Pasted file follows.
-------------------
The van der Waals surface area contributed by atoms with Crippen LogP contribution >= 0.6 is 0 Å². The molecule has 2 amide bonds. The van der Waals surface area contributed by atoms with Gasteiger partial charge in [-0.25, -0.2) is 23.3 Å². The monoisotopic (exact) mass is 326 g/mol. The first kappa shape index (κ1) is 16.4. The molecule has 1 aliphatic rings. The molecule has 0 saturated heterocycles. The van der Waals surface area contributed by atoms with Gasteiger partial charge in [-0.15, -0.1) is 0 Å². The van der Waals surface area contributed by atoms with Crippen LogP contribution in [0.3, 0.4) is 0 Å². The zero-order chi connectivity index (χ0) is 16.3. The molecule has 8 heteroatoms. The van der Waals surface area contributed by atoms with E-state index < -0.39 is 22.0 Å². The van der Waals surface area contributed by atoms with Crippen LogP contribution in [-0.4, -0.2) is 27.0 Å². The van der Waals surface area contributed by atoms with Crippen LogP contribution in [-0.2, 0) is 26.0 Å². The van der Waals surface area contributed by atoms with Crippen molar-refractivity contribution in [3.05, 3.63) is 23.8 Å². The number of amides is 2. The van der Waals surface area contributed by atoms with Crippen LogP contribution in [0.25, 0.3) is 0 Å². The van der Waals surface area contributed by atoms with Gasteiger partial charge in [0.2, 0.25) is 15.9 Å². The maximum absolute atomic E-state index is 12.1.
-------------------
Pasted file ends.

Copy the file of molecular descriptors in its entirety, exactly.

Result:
The van der Waals surface area contributed by atoms with Crippen LogP contribution >= 0.6 is 0 Å². The molecule has 2 amide bonds. The van der Waals surface area contributed by atoms with Gasteiger partial charge in [-0.25, -0.2) is 23.3 Å². The monoisotopic (exact) mass is 326 g/mol. The first kappa shape index (κ1) is 16.4. The molecule has 1 aliphatic rings. The molecule has 0 saturated heterocycles. The van der Waals surface area contributed by atoms with Gasteiger partial charge in [-0.15, -0.1) is 0 Å². The van der Waals surface area contributed by atoms with Crippen LogP contribution in [0.3, 0.4) is 0 Å². The zero-order chi connectivity index (χ0) is 16.3. The molecule has 8 heteroatoms. The van der Waals surface area contributed by atoms with E-state index < -0.39 is 22.0 Å². The van der Waals surface area contributed by atoms with Crippen LogP contribution in [-0.4, -0.2) is 27.0 Å². The van der Waals surface area contributed by atoms with Crippen LogP contribution in [-0.2, 0) is 26.0 Å². The van der Waals surface area contributed by atoms with Crippen molar-refractivity contribution in [3.05, 3.63) is 23.8 Å². The number of amides is 2. The van der Waals surface area contributed by atoms with Crippen LogP contribution in [0.25, 0.3) is 0 Å². The van der Waals surface area contributed by atoms with Gasteiger partial charge in [0.2, 0.25) is 15.9 Å². The maximum absolute atomic E-state index is 12.1.